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United States Department of Agriculture

Agricultural Research Service

Title: The Significance of Summer Precipitation in the Northern Great Plains

Authors
item Heitschmidt, Rodney
item Vermeire, Lance

Submitted to: Society for Range Management Meeting Abstracts
Publication Type: Abstract Only
Publication Acceptance Date: October 1, 2005
Publication Date: February 1, 2006
Citation: Heitschmidt, R.K., Vermeire, L.T. 2006. The significance of summer precipitation in the northern great plains. Society for Range Management Meeting Abstracts #160.

Interpretive Summary: Drought is an inher4nt trait of most rangelands, and although drought is expected to occur on a fairly regular basis, managers are often ill prepared for drought. This is probably in part because rangeland managers are eternal optimists when it comes to expected precipitation. Although this optimism is a necessary character trait for rangeland managers to maintain a healthy mental state, they also need to face reality. To this end, they need to address 2 fundamental questions relative to drought management. The first question is – what is the probability that substantial precipitation will be received over the time period of concern, and the second question is – if it does rain, what will the impact be on current year’s herbage production? The objective of this study was to address the second question. Our hypothesis was that herbage growth response to above normal summer precipitation (i.e., 2x in July and August) will be quite limited in the Northern Great Plains because of limited response capacity. Study plots were 5 x 10-m non-weighing lysimeters. Treatments were established using a combination of simulated droughts, using an automated rainout shelter, and irrigation. Treatments were: 1) spring drought (i.e., 1 May-1 July) followed by amvient precipitation thereafter; 2) spring drought followed by amvient precipitation thereafter plus summer irrigation (i.e., July and August); 3) ambient precipitation only; and 4) ambient precipitation plus summer irrigation. Study revealed that substantial herbage production can be expected in this region during summer if substantial precipitation is received. This is primarly because of the positive growth response of a single species, that being blue grama (Bouteloua gracilis (H.B.K.) Lag. Es Griffiths) a warm-season, short-, perennial grass species. However, long-term weather data shows the probability of receiving 2x normal precipitation in bot July and August (i.e., our irrigation treatments) is 0.01% (1%). Thus, although these rangeland possess the capacity to respond favorably to “dry season” precipitation, the probability of receiving said precipitation insures levels of ecological and economic risks remains high.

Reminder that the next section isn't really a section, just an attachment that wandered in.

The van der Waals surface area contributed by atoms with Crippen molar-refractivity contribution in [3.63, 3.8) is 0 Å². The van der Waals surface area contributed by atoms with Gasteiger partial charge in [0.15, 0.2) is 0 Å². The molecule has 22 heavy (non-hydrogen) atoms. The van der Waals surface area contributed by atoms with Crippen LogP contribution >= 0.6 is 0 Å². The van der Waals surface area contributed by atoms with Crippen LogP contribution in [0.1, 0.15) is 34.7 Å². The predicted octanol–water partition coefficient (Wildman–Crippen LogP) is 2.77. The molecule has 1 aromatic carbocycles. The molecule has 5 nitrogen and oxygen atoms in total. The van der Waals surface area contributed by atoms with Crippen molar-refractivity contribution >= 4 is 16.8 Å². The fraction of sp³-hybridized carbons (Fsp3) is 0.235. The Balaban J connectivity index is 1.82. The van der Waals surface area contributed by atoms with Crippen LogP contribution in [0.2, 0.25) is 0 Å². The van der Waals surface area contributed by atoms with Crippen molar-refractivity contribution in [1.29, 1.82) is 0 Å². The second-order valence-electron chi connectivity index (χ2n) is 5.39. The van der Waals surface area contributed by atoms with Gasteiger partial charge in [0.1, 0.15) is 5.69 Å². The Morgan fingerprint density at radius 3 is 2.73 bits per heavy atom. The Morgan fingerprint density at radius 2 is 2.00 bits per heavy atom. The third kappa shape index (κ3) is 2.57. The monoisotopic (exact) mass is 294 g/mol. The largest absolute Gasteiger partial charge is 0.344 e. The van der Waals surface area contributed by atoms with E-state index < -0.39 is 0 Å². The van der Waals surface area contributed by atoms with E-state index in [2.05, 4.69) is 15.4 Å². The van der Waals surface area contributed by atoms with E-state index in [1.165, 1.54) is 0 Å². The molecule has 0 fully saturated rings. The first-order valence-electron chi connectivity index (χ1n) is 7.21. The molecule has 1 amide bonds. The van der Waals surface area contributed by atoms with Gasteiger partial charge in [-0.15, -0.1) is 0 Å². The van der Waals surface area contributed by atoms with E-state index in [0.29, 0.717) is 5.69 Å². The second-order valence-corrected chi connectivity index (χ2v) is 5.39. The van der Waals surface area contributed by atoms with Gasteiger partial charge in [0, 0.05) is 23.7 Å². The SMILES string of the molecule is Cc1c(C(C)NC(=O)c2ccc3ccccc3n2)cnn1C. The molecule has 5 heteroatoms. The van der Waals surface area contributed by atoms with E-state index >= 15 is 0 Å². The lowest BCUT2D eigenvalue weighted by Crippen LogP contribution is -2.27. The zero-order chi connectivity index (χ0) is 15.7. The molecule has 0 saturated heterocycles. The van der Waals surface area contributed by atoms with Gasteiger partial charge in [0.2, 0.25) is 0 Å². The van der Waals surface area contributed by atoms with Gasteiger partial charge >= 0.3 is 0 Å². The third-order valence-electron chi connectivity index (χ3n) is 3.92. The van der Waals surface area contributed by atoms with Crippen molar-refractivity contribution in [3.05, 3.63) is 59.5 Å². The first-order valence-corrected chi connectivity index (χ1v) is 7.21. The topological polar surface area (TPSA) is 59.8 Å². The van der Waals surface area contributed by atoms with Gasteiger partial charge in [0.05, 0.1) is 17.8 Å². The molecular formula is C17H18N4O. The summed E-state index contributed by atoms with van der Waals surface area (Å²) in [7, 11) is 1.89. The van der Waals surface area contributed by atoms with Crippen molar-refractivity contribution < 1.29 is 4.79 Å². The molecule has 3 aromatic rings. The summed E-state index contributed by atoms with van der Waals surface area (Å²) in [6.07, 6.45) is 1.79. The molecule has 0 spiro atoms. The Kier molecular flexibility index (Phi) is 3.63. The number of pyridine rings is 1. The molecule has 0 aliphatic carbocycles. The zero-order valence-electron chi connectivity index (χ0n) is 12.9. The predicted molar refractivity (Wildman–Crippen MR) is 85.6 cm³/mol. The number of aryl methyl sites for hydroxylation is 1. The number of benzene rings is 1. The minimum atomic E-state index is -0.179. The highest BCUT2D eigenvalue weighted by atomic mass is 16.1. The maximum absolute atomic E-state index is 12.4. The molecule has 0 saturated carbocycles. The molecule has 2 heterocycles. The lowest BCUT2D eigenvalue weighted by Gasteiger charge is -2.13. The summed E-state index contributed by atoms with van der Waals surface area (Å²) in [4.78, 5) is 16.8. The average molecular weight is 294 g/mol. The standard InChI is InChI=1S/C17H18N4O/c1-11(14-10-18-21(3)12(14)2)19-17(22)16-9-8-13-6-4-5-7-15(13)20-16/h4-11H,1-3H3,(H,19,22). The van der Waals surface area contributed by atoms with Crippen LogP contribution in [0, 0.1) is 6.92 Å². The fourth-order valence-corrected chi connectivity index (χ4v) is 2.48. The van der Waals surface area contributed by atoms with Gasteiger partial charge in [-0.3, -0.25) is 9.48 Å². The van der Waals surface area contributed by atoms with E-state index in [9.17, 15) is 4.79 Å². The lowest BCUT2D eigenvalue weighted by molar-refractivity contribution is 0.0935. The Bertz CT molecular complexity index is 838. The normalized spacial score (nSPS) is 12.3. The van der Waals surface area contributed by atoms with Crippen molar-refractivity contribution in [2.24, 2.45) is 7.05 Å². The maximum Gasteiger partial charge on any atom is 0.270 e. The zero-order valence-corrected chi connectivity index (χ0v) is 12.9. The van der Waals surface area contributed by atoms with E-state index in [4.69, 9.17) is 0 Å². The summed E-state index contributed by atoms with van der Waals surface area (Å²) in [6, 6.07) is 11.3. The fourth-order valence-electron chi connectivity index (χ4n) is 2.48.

Technical Abstract: Drought is an inherent trait of most rangelands, and although drought is expected to occur on a fairly regular basis, managers are often ill prepared for drought. This is probably in part because rangeland managers are eternal optimists when it comes to expected precipitation. Although this optimism is a necessary character trait for rangeland managers to maintain a healthy mental state, they also need to face reality. To this end, they need to address 2 fundamental questions relative to drought management. The first question is – what is the probability that substantial precipitation will be received over the time period of concern, and the second question is – if it does rain, what will the impact be on current year’s herbage production? The objective of this study was to address the second question. Our hypothesis was that herbage growth response to above normal summer precipitation (i.e., 2x in July and August) will be quite limited in the Northern Great Plains because of limited response capacity. Study plots were 5 x 10-m non-weighing lysimeters. Treatments were established using a combination of simulated droughts, using an automated rainout shelter, and irrigation. Treatments were: 1) spring drought (i.e., 1 May-1 July) followed by ambient precipitation thereafter; 2) spring drought followed by ambient precipitation thereafter plus summer irrigation (i.e., July and August); 3) ambient precipitation only; and 4) ambient precipitation plus summer irrigation. Study revealed that substantial herbage production can be expected in this region during summer if substantial precipitation is received. This is primarily because of the positive growth response of a single species, that being blue grama (Bouteloua gracilis (H.B.K.) Lag. ex Griffiths) a warm-season, short-, perennial grass species. However, long-term weather data shows the probability of receiving 2x normal precipitation in both July and August (i.e., our irrigation treatments) is 0.01% (1%). Thus, although these rangeland possess the capacity to respond favorably to “dry season” precipitation, the probability of receiving said precipitation insures levels of ecological and economic risks remains high.

Last Modified: 12/17/2014
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